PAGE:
catapult magazine

catapult magazine

Vol 6, Num 18 :: 2007.10.05 — 2007.10.19


A thousand years

The autumn light burns orange on the houses across the street.  A child’s voice sounds over the shuffling of leaves.  It is the dying of the day in the dying of the year.

Teach us to number our days aright,
that we may gain a heart of wisdom.

Show us how precious each day is;
teach us to be fully here.

For most of us, autumn signals a return to school and will do so for the rest of our days in spite of our distance from the educational calendar.  For me, autumn involves teaching a class for first-year college students, introducing them to the character and theology of the institution to which they’ve entrusted their education. 

This year, a fellow instructor of this introductory class used a film clip from Dead Poets Society—the scene in which the unusual and shocking Mr. Keating (or, “Oh, Captain, my Captain”) attempts to shake up the worlds of adolescent boarding school boys on the first day of a new year.  A reading of the first verse of Robert Herrick’s poem sets up the lesson:

Gather ye rosebuds while ye may,
Old time is still a-flying:
And this same flower that smiles to-day
To-morrow will be dying.

Sieze the day, boys.  Tomorrow, you’ll be food for worms.  And in that knowledge, do something extraordinary with the time you have.

You return our bodies to the dust
and snuff out our lives like a candleflame.
You hurry us away; we vanish as suddenly as the grass:
in the morning it shoots up and flourishes,
in the evening it wilts and dies.
For our life dissolves like a vision
and fades into the air like a cloud.

In spite of the Captain’s charisma, I suspect that the faithful life is rooted in the ordinary—in the preparation of meals, the consolation of children, the encouragement of a neighbor, the reading of a novel, the suffering of a broken heart.  The pressure to be extraordinary in our seizing-of-the-day can in fact blind us to the daily signs of life and death that sustain deep and appropriate sorrow alongside a deep hope.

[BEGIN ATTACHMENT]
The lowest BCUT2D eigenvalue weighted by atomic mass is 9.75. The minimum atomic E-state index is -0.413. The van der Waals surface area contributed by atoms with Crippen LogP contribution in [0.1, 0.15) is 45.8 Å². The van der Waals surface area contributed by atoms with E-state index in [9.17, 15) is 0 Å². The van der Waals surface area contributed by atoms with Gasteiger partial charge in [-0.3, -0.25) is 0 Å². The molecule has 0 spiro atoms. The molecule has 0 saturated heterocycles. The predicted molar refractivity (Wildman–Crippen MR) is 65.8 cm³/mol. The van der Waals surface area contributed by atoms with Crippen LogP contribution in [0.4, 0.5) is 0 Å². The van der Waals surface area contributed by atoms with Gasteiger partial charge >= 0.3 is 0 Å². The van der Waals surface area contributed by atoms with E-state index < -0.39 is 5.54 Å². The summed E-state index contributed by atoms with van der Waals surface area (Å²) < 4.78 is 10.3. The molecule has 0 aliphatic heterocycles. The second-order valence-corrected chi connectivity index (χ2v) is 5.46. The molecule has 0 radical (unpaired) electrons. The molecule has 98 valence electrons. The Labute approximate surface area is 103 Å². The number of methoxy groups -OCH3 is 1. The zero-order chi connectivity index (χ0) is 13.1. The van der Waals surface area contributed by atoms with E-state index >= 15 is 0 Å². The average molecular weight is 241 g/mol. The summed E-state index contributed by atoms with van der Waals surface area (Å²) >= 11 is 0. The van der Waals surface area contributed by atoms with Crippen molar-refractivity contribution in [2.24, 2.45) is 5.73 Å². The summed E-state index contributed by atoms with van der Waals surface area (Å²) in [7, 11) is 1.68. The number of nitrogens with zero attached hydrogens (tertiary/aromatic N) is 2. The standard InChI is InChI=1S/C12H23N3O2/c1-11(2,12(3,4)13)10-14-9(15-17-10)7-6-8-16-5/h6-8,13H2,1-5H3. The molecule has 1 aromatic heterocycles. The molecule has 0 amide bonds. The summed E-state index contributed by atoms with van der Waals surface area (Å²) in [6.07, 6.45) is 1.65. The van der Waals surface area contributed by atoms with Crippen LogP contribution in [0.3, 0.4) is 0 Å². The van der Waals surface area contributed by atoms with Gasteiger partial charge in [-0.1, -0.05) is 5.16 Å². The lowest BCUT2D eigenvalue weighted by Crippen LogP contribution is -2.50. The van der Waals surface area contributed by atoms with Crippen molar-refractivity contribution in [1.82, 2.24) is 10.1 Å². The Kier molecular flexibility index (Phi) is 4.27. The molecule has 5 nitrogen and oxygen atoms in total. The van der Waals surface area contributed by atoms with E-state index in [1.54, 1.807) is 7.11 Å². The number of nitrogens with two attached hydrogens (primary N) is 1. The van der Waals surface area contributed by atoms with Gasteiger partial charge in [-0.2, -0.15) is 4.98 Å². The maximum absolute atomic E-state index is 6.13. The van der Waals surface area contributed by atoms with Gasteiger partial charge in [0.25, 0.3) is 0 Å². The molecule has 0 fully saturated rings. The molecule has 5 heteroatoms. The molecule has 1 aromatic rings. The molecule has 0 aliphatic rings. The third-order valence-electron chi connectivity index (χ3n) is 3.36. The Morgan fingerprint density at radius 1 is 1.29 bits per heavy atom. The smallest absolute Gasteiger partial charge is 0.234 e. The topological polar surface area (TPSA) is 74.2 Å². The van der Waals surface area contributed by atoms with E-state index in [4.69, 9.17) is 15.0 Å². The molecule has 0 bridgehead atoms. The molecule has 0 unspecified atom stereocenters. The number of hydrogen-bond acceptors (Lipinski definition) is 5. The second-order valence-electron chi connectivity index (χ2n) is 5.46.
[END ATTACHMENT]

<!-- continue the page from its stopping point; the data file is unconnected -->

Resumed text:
Our hope is what awakens us to the reality of another world, while our sorrow is opportunity to rehearse our own deaths.  We practice by grieving the loss of communities and identities and innocence.  We practice by saying goodbye to people and ideas and homes and routines.  We learn how to let go by releasing our fears and dreams and possessions and health.  The change of the seasons, the close of the day—even the rhythms of nature condition us for endings.

Fill us in the morning with your wisdom;
shine through us all our lives.

Teach us to number our days aright,
that we may gain a heart of wisdom.

Number our days.  Do we start counting at the terror of birth and finish when death steels our hearts and stops our breath?  Or is death merely the close of the first day of our lives and wisdom lies in the conviction that dawn will break on the other side? 

You turn us back to dust,
and say, ‘Turn back, you mortals.’ 

For a thousand years in your sight
are like yesterday when it is past,
or like a watch in the night.

Now the filtered light of sunset is gone and a dense darkness has descended on the street, the shadow that comes before sleep when I will die to the directing of my thoughts.  Tonight’s sleep is mere metaphor, but it speaks to an inevitable reality: we will be food for worms.  We will be food for worms.  Even in the decay of one body, new life emerges, the constant speaking of creation into our speaking of destruction. The roots that entwine our bones bring nourishment to the leaves that produce the oxygen that sustains the creatures who survive us.  And by the grace of God, the lives that we lived provide fertile soil in which the Kingdom can grow with the ongoing labor of our children and grandchildren.

May the favor of the Lord our God rest upon us; 
establish the work of our hands for us— 
yes, establish the work of our hands.

Establish.  Stabilire.  “Make stable.”  Preserve our work forever. When we grieve, we only grieve for the passing of that which is good, and even that passing is only from our eyes—not from the Creative Source in whom all good things have their beginning and end.  And so the cycle of mourning will always be broken by the dawn of hope—hope that makes us present to the endless resurrection of love and joy and kindness even in the face of death.

Quoted verses are from Psalm 90 in the New International Version and the New Revised Standard Version and from an adaptation of Psalm 90 by Stephen Mitchell.

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